President Tsai Ing-wen (蔡英文) and Vice President Chen Chien-jen (陳建仁) yesterday called for unity in the fight against COVID-19 as they reflected on a lockdown at Taipei City Hospital’s Heping branch during the SARS outbreak 17 years ago.
“On April 24, 2003, the Heping branch announced a lockdown without supplementary measures. Thousands of medical personnel, patients and their families suddenly found themselves forcibly confined in the hospital,” Tsai wrote on Facebook in Chinese.
Taiwanese, having experienced the SARS outbreak, must still remember the panic when the epidemic spiraled out of control, she said.
She thanked all medical personnel for protecting Taiwanese by working on the front lines when the nation is threatened by a new disease, and called for unity among the central and local governments, as well as the public, in the battle against COVID-19.
Chen, who as the then-minister of health helped curb the spread of SARS, on Facebook also reviewed the nation’s pain and advances following the outbreak.
During the Heping branch’s two-week lockdown, 57 employees were infected, including seven fatalities, while 97 members of the public were infected and 24 died, including one suicide, he said, describing the SARS outbreak as another “centennial catastrophe” for Taiwan following the 921 Earthquake in 1999.
Photo: Chu Pei-hsiung, Taipei Times
He summarized his 2003 report on the nation’s response to SARS.
The outbreak exposed the national medical system’s problems at that time, including a lopsided emphasis on treatment over public healthcare, inadequate training of medical personnel on responding to infectious diseases and stiff regulations for controlling communicable diseases, as well as a lack of emergency response plans, and public education about health and disease prevention, Chen wrote.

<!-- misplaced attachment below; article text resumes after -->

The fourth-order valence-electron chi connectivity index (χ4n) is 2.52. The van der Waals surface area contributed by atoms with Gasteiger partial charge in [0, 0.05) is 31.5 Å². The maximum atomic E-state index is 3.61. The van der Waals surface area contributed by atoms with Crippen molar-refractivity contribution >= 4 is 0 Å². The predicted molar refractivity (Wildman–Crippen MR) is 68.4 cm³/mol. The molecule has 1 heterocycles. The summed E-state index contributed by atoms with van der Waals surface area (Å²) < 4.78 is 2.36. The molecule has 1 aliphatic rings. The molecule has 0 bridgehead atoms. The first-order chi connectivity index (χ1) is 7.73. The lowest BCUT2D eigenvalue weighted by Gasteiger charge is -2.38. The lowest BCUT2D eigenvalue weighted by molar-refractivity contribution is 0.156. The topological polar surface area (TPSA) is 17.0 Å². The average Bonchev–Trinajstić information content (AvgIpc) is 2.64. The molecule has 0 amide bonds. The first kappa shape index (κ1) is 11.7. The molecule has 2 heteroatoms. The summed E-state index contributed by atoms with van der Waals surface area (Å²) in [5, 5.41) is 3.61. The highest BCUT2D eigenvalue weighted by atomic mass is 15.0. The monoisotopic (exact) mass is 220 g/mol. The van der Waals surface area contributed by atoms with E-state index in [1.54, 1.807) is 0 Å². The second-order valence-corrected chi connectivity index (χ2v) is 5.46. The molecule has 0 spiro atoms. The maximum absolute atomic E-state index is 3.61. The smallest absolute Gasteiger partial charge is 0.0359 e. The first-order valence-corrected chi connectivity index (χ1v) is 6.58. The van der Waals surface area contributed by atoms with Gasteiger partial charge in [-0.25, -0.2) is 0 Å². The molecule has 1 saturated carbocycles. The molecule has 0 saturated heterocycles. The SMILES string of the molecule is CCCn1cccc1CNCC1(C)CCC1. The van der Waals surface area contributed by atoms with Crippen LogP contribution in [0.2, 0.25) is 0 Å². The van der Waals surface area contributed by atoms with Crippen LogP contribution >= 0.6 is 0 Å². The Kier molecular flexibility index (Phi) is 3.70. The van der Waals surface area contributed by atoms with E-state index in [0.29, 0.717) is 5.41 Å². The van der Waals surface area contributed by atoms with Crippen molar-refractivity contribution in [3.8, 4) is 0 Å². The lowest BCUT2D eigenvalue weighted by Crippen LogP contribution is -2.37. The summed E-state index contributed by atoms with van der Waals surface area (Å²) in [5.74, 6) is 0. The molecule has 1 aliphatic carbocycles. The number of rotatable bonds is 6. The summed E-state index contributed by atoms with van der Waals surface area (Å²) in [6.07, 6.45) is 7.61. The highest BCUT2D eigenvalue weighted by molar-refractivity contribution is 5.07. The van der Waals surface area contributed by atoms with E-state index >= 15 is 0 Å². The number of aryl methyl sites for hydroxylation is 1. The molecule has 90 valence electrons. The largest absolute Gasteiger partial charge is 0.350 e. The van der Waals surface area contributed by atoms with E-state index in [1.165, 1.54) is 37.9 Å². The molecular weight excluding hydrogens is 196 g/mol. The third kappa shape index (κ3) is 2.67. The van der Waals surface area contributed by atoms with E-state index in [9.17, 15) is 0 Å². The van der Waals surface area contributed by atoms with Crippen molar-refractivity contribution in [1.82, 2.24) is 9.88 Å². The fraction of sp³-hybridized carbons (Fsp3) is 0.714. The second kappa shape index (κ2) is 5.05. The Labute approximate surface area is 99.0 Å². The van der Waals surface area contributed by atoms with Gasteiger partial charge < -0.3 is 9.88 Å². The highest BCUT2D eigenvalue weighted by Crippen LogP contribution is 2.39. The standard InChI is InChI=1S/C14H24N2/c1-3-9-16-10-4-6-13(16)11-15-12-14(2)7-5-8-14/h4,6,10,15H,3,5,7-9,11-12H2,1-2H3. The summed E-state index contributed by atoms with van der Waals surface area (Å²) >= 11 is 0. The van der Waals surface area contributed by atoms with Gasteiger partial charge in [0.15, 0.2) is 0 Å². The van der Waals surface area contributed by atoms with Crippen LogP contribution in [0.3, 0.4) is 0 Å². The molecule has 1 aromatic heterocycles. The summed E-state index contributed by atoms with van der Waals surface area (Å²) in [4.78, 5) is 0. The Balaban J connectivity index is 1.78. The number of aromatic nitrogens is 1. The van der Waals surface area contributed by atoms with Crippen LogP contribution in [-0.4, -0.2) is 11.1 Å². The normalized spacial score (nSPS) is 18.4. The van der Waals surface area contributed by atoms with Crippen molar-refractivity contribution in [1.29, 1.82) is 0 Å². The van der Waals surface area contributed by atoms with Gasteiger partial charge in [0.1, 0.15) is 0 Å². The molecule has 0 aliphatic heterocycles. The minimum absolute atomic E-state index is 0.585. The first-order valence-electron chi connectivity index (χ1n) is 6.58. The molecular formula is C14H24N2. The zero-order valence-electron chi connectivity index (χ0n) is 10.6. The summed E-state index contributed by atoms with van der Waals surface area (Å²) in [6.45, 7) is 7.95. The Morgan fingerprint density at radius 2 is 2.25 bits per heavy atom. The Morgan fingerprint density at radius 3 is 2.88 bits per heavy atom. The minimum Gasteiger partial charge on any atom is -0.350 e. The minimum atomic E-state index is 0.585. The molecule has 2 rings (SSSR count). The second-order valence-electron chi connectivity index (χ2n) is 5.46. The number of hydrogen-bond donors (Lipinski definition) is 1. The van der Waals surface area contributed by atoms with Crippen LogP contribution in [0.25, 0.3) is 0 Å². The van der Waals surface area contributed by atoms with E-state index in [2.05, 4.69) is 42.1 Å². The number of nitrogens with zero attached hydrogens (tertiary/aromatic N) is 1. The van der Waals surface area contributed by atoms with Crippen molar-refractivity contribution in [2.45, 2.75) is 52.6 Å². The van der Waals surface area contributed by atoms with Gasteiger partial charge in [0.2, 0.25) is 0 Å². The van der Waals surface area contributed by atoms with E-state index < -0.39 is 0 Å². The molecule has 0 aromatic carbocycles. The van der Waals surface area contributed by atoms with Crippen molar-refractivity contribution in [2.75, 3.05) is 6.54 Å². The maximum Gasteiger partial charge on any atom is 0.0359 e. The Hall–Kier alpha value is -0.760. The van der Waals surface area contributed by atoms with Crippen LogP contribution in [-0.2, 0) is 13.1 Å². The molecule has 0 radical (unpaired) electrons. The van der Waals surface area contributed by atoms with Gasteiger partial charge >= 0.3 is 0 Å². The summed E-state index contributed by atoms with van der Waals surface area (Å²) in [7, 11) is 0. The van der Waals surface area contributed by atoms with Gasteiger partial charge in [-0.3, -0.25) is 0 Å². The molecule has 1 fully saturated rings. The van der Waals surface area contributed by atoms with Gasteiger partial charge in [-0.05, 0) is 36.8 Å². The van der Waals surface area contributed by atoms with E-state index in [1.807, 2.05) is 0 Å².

More critically, the central and local governments failed to communicate effectively, leaving them unable to fight the disease through concerted efforts, he wrote.
Since the “Wuhan pneumonia” broke out four months ago, central and local governments across party lines have united for disease prevention under the guidance of the Central Epidemic Command Center (CECC), with Taiwan’s achievements praised by the world, he added.
Chen called for “more expertise and less politics” to maintain the hard-won achievements.
Asked to comment on the anniversary at the center’s news briefing yesterday, CECC advisory specialist panel convener Chang Shan-chwen (張上淳) said he had mixed feelings.
Chang, who was National Taiwan University Hospital’s infectious disease control group convener during the SARS outbreak, said that he visited the hospital on Thursday for the second time during the COVID-19 pandemic and was glad to see that its medical personnel were in high spirits.
Since the SARS outbreak, the Heping branch has become better prepared to handle infectious diseases, Chang said, adding that public disease education has improved, as evidenced by nearby stores operating normally without showing signs of panic.
Minister of Health and Welfare Chen Shih-chung (陳時中), who heads the center, called for more empathy and understanding for patients, and those placed under home isolation or quarantine.
No one wants to be infected and “witch hunts” should be avoided when tackling a disease, he said.
Regarding Kaohsiung Mayor Han Kuo-yu’s (韓國瑜) plan to have all of the city’s medical personnel tested for the novel coronavirus, Chen Shih-chung expressed doubt about its necessity.
The center has arranged for testing of 1,852 medical personnel, none of whom have tested positive, he said, questioning whether it is necessary to test a wider range of health workers.
Medical resources should be effectively distributed based on scientific evaluations, in case they are needed for emergencies, he said, adding that government testing resources would only be used on those who need them.
Separately yesterday, Taichung Mayor Lu Shiow-yen (盧秀燕) rejected claims that the city would be in lockdown during a drill today for enhanced disease prevention controls, saying that the lives of residents would not be affected.
Additional reporting by Huang Chung-shan
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